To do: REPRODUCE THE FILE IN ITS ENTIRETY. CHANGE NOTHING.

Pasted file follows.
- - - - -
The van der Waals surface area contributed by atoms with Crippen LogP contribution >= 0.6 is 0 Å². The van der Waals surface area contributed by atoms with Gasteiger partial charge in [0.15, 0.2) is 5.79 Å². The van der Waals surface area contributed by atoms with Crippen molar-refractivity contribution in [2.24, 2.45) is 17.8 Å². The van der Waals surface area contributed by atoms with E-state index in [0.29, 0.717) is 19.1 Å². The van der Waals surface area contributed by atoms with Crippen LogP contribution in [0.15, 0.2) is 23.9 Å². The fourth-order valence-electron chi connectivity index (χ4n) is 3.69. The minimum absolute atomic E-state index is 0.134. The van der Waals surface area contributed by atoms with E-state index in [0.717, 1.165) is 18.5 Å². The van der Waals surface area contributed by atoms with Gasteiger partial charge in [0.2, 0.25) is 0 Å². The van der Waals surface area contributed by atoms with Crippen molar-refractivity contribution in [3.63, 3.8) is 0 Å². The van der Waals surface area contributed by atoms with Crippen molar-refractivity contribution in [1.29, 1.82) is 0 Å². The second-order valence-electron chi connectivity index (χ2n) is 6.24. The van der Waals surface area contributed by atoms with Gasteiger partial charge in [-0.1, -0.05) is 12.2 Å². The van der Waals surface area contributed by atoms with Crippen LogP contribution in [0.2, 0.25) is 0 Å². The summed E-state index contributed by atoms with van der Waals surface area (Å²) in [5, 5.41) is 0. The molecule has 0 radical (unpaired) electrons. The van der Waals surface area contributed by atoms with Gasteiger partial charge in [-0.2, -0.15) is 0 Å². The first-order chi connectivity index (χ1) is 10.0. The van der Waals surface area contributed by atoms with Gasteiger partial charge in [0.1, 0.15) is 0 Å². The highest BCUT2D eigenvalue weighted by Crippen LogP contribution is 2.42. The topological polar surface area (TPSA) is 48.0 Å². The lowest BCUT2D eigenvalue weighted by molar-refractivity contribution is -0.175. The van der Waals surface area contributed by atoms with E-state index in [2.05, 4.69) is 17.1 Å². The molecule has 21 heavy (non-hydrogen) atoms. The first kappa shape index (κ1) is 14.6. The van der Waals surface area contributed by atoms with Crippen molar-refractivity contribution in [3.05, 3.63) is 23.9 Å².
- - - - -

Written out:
The van der Waals surface area contributed by atoms with Crippen LogP contribution >= 0.6 is 0 Å². The van der Waals surface area contributed by atoms with Gasteiger partial charge in [0.15, 0.2) is 5.79 Å². The van der Waals surface area contributed by atoms with Crippen molar-refractivity contribution in [2.24, 2.45) is 17.8 Å². The van der Waals surface area contributed by atoms with E-state index in [0.29, 0.717) is 19.1 Å². The van der Waals surface area contributed by atoms with Crippen LogP contribution in [0.15, 0.2) is 23.9 Å². The fourth-order valence-electron chi connectivity index (χ4n) is 3.69. The minimum absolute atomic E-state index is 0.134. The van der Waals surface area contributed by atoms with E-state index in [0.717, 1.165) is 18.5 Å². The van der Waals surface area contributed by atoms with Gasteiger partial charge in [0.2, 0.25) is 0 Å². The van der Waals surface area contributed by atoms with Crippen molar-refractivity contribution in [3.63, 3.8) is 0 Å². The van der Waals surface area contributed by atoms with Crippen molar-refractivity contribution in [1.29, 1.82) is 0 Å². The second-order valence-electron chi connectivity index (χ2n) is 6.24. The van der Waals surface area contributed by atoms with Gasteiger partial charge in [-0.1, -0.05) is 12.2 Å². The van der Waals surface area contributed by atoms with Crippen LogP contribution in [0.2, 0.25) is 0 Å². The summed E-state index contributed by atoms with van der Waals surface area (Å²) in [5, 5.41) is 0. The molecule has 0 radical (unpaired) electrons. The van der Waals surface area contributed by atoms with Gasteiger partial charge in [-0.2, -0.15) is 0 Å². The first-order chi connectivity index (χ1) is 10.0. The van der Waals surface area contributed by atoms with Gasteiger partial charge in [0.1, 0.15) is 0 Å². The highest BCUT2D eigenvalue weighted by Crippen LogP contribution is 2.42. The topological polar surface area (TPSA) is 48.0 Å². The lowest BCUT2D eigenvalue weighted by molar-refractivity contribution is -0.175. The van der Waals surface area contributed by atoms with E-state index in [2.05, 4.69) is 17.1 Å². The molecule has 21 heavy (non-hydrogen) atoms. The first kappa shape index (κ1) is 14.6. The van der Waals surface area contributed by atoms with Crippen molar-refractivity contribution in [3.05, 3.63) is 23.9 Å².